Antihelium has been observed: http://www.theguardian.com/science/2011/apr/24/antihelium-antimatter-brookhaven (sounds like just the nucleus, not a neutral atom).
The AEgIS experiment http://aegis.web.cern.ch/aegis/research.html plans to make neutral antihydrogen atoms and measure their gravitational acceleration.
Also, when an anti-hydrogen comes into contact with a heavier element (say carbon), are both atoms totally annihilated, or does the heavier element ( of matter) simply reduce by one proton and release the energy?
It wouldn't be possible, e.g., for both atoms to annihilate and produce nothing but gamma rays, because that would violate conservation of lepton number and baryon number. However, the annihilation of the antiproton with a proton will produce an energy of ~1 GeV, which is much more than the binding energy of the carbon nucleus. Therefore the carbon nucleus will likely fly apart as individual neutrons and protons.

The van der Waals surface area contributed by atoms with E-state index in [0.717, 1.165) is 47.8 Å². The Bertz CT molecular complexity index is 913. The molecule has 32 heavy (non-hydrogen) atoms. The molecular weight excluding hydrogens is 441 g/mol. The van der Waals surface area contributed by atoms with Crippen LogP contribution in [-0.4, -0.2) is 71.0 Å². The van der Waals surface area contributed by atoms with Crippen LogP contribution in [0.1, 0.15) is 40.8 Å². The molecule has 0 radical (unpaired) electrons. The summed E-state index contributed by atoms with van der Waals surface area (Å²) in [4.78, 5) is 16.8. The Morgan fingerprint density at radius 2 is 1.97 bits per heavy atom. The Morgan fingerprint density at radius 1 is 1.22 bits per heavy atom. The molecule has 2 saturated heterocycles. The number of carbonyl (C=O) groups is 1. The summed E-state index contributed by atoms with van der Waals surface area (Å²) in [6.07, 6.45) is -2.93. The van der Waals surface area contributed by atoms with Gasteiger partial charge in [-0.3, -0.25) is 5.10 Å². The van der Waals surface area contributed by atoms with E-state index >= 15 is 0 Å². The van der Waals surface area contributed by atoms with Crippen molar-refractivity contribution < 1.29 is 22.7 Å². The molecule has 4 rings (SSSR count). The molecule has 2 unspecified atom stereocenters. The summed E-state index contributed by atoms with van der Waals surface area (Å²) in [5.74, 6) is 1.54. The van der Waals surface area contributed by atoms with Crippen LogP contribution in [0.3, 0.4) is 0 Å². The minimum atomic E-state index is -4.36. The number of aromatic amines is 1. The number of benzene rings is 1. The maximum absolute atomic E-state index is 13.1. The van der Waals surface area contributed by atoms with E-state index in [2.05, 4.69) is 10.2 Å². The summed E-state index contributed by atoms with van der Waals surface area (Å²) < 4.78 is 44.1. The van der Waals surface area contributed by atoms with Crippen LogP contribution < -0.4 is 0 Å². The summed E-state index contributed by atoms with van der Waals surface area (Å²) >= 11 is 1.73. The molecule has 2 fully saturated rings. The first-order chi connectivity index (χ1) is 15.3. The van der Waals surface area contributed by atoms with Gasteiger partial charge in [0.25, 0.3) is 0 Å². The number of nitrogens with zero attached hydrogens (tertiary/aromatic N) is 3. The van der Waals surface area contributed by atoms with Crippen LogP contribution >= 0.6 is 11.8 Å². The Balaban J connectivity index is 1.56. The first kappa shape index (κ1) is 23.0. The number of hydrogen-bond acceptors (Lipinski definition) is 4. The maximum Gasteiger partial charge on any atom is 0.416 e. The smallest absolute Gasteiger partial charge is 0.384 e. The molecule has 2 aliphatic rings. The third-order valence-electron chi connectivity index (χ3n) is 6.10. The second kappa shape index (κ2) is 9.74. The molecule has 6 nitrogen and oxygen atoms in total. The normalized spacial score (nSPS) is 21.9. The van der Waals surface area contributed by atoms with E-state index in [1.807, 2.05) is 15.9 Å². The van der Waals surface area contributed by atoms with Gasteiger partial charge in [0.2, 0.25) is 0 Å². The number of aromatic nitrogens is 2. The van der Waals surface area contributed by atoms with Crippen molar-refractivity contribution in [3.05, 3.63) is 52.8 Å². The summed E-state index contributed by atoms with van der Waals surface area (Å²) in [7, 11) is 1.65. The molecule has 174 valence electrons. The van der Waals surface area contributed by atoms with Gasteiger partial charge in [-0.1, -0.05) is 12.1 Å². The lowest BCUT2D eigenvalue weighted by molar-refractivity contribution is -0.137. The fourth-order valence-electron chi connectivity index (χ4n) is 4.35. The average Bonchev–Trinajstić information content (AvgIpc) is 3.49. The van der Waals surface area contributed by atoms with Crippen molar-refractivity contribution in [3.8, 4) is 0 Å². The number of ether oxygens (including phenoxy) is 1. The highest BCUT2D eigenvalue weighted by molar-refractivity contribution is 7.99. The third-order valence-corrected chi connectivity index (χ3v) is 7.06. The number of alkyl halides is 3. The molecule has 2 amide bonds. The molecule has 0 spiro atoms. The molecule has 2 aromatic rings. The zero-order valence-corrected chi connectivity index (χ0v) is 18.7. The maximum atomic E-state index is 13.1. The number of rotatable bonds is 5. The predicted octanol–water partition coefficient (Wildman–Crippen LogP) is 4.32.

In science fiction, antimatter is often portrayed as a way of storing large amounts of energy to run a spaceship. This kind of makes sense, because the energy density is orders of magnitude higher than, e.g., uranium used to fuel a fission reactor. However, it's not necessarily easy to extract the energy for useful purposes:
Antimatter Propulsion System
Would matter-antimatter annihilation create a fireball or not?